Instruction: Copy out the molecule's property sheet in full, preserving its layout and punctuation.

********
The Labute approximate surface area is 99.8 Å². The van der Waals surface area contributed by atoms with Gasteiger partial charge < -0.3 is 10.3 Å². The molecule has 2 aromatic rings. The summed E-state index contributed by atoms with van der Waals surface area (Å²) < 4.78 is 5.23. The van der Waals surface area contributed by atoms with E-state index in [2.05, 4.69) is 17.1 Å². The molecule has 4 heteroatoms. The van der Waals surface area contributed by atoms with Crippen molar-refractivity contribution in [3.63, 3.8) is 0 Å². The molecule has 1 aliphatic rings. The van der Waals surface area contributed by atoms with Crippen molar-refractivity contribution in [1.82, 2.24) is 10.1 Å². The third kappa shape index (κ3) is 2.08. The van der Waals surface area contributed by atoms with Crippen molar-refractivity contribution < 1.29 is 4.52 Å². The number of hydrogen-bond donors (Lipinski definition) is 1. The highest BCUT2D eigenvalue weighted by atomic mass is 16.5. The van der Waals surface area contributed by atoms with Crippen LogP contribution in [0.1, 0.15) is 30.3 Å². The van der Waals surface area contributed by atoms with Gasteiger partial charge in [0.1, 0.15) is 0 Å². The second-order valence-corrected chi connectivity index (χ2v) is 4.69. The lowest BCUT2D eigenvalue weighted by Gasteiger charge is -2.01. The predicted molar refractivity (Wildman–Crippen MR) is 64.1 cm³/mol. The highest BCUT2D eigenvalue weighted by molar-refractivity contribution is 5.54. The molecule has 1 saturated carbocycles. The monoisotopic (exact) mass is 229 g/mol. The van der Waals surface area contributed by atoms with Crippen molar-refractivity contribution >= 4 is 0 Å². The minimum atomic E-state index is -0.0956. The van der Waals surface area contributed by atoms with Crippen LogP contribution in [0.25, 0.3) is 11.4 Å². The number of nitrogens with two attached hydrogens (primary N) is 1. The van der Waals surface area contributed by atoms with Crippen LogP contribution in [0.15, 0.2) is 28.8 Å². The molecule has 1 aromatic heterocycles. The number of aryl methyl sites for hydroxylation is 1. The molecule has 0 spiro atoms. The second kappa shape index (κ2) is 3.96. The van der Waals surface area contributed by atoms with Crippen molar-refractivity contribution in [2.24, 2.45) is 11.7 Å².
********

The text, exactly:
The Labute approximate surface area is 99.8 Å². The van der Waals surface area contributed by atoms with Gasteiger partial charge < -0.3 is 10.3 Å². The molecule has 2 aromatic rings. The summed E-state index contributed by atoms with van der Waals surface area (Å²) < 4.78 is 5.23. The van der Waals surface area contributed by atoms with E-state index in [2.05, 4.69) is 17.1 Å². The molecule has 4 heteroatoms. The van der Waals surface area contributed by atoms with Crippen molar-refractivity contribution in [3.63, 3.8) is 0 Å². The molecule has 1 aliphatic rings. The van der Waals surface area contributed by atoms with Crippen molar-refractivity contribution in [1.82, 2.24) is 10.1 Å². The third kappa shape index (κ3) is 2.08. The van der Waals surface area contributed by atoms with Crippen molar-refractivity contribution < 1.29 is 4.52 Å². The number of hydrogen-bond donors (Lipinski definition) is 1. The highest BCUT2D eigenvalue weighted by atomic mass is 16.5. The van der Waals surface area contributed by atoms with Crippen LogP contribution in [0.1, 0.15) is 30.3 Å². The van der Waals surface area contributed by atoms with Gasteiger partial charge in [0.1, 0.15) is 0 Å². The second-order valence-corrected chi connectivity index (χ2v) is 4.69. The lowest BCUT2D eigenvalue weighted by Gasteiger charge is -2.01. The predicted molar refractivity (Wildman–Crippen MR) is 64.1 cm³/mol. The highest BCUT2D eigenvalue weighted by molar-refractivity contribution is 5.54. The molecule has 1 saturated carbocycles. The monoisotopic (exact) mass is 229 g/mol. The van der Waals surface area contributed by atoms with Crippen molar-refractivity contribution >= 4 is 0 Å². The minimum atomic E-state index is -0.0956. The van der Waals surface area contributed by atoms with Crippen LogP contribution in [0.25, 0.3) is 11.4 Å². The number of nitrogens with two attached hydrogens (primary N) is 1. The van der Waals surface area contributed by atoms with Crippen LogP contribution in [0.15, 0.2) is 28.8 Å². The molecule has 1 aromatic heterocycles. The number of aryl methyl sites for hydroxylation is 1. The molecule has 0 spiro atoms. The second kappa shape index (κ2) is 3.96. The van der Waals surface area contributed by atoms with Crippen molar-refractivity contribution in [2.24, 2.45) is 11.7 Å².